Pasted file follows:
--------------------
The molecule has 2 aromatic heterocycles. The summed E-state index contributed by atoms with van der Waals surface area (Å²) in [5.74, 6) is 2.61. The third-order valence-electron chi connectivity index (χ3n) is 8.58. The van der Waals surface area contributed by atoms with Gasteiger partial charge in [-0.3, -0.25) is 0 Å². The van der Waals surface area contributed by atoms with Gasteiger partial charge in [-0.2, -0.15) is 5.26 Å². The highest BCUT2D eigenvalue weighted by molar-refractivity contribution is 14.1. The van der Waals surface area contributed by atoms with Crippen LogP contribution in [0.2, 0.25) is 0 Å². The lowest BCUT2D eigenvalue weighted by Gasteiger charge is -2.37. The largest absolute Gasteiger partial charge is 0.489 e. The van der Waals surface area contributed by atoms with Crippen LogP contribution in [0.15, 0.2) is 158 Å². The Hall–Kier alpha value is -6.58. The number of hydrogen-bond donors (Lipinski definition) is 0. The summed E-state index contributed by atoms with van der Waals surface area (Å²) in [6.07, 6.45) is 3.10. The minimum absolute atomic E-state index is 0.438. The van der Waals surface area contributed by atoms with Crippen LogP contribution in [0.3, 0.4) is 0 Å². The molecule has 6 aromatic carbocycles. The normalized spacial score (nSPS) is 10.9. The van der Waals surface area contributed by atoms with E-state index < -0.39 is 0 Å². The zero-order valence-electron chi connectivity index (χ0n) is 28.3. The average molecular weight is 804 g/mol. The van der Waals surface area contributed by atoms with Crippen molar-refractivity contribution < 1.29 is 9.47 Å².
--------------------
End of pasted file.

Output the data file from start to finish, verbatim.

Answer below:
The molecule has 2 aromatic heterocycles. The summed E-state index contributed by atoms with van der Waals surface area (Å²) in [5.74, 6) is 2.61. The third-order valence-electron chi connectivity index (χ3n) is 8.58. The van der Waals surface area contributed by atoms with Gasteiger partial charge in [-0.3, -0.25) is 0 Å². The van der Waals surface area contributed by atoms with Gasteiger partial charge in [-0.2, -0.15) is 5.26 Å². The highest BCUT2D eigenvalue weighted by molar-refractivity contribution is 14.1. The van der Waals surface area contributed by atoms with Crippen LogP contribution in [0.2, 0.25) is 0 Å². The lowest BCUT2D eigenvalue weighted by Gasteiger charge is -2.37. The largest absolute Gasteiger partial charge is 0.489 e. The van der Waals surface area contributed by atoms with Crippen LogP contribution in [0.15, 0.2) is 158 Å². The Hall–Kier alpha value is -6.58. The number of hydrogen-bond donors (Lipinski definition) is 0. The summed E-state index contributed by atoms with van der Waals surface area (Å²) in [6.07, 6.45) is 3.10. The minimum absolute atomic E-state index is 0.438. The van der Waals surface area contributed by atoms with Crippen LogP contribution in [0.3, 0.4) is 0 Å². The molecule has 6 aromatic carbocycles. The normalized spacial score (nSPS) is 10.9. The van der Waals surface area contributed by atoms with E-state index < -0.39 is 0 Å². The zero-order valence-electron chi connectivity index (χ0n) is 28.3. The average molecular weight is 804 g/mol. The van der Waals surface area contributed by atoms with Crippen molar-refractivity contribution < 1.29 is 9.47 Å².